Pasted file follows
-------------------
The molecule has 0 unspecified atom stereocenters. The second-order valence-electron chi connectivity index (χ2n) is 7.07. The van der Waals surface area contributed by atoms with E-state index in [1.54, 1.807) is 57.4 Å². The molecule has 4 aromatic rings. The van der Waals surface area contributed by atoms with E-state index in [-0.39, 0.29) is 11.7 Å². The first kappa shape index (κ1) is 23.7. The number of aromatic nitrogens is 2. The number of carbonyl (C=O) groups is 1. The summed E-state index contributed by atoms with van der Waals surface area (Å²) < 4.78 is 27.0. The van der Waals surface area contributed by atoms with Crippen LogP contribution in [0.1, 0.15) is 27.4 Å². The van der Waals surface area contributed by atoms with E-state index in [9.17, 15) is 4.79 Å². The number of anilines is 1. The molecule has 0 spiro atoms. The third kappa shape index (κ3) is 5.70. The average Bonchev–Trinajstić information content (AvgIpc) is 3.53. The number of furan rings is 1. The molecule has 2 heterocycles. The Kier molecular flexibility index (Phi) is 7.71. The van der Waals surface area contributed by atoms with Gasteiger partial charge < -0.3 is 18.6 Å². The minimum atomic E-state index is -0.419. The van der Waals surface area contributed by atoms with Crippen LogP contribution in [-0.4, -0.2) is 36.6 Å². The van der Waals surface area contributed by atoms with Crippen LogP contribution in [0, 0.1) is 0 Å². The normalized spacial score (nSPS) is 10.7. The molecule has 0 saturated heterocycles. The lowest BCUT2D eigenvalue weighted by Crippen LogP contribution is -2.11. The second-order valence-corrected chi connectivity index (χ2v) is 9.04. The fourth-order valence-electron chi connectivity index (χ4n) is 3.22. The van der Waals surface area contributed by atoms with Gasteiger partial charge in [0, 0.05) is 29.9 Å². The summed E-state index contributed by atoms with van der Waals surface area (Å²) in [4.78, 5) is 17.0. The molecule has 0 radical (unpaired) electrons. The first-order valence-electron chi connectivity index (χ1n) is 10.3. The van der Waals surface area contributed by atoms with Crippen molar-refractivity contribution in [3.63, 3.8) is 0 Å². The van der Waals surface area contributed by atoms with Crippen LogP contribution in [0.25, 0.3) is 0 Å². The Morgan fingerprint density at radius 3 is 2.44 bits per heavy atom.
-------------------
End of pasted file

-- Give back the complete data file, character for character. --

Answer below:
The molecule has 0 unspecified atom stereocenters. The second-order valence-electron chi connectivity index (χ2n) is 7.07. The van der Waals surface area contributed by atoms with E-state index in [1.54, 1.807) is 57.4 Å². The molecule has 4 aromatic rings. The van der Waals surface area contributed by atoms with E-state index in [-0.39, 0.29) is 11.7 Å². The first kappa shape index (κ1) is 23.7. The number of aromatic nitrogens is 2. The number of carbonyl (C=O) groups is 1. The summed E-state index contributed by atoms with van der Waals surface area (Å²) < 4.78 is 27.0. The van der Waals surface area contributed by atoms with Crippen LogP contribution in [0.1, 0.15) is 27.4 Å². The van der Waals surface area contributed by atoms with E-state index in [9.17, 15) is 4.79 Å². The number of anilines is 1. The molecule has 0 spiro atoms. The third kappa shape index (κ3) is 5.70. The average Bonchev–Trinajstić information content (AvgIpc) is 3.53. The number of furan rings is 1. The molecule has 2 heterocycles. The Kier molecular flexibility index (Phi) is 7.71. The van der Waals surface area contributed by atoms with Gasteiger partial charge < -0.3 is 18.6 Å². The minimum atomic E-state index is -0.419. The van der Waals surface area contributed by atoms with Crippen LogP contribution in [-0.4, -0.2) is 36.6 Å². The van der Waals surface area contributed by atoms with Crippen LogP contribution in [0, 0.1) is 0 Å². The normalized spacial score (nSPS) is 10.7. The molecule has 0 saturated heterocycles. The lowest BCUT2D eigenvalue weighted by Crippen LogP contribution is -2.11. The second-order valence-corrected chi connectivity index (χ2v) is 9.04. The fourth-order valence-electron chi connectivity index (χ4n) is 3.22. The van der Waals surface area contributed by atoms with Gasteiger partial charge in [0, 0.05) is 29.9 Å². The summed E-state index contributed by atoms with van der Waals surface area (Å²) in [4.78, 5) is 17.0. The molecule has 0 radical (unpaired) electrons. The first-order valence-electron chi connectivity index (χ1n) is 10.3. The van der Waals surface area contributed by atoms with Crippen molar-refractivity contribution in [3.63, 3.8) is 0 Å². The van der Waals surface area contributed by atoms with Crippen LogP contribution in [0.25, 0.3) is 0 Å². The Morgan fingerprint density at radius 3 is 2.44 bits per heavy atom.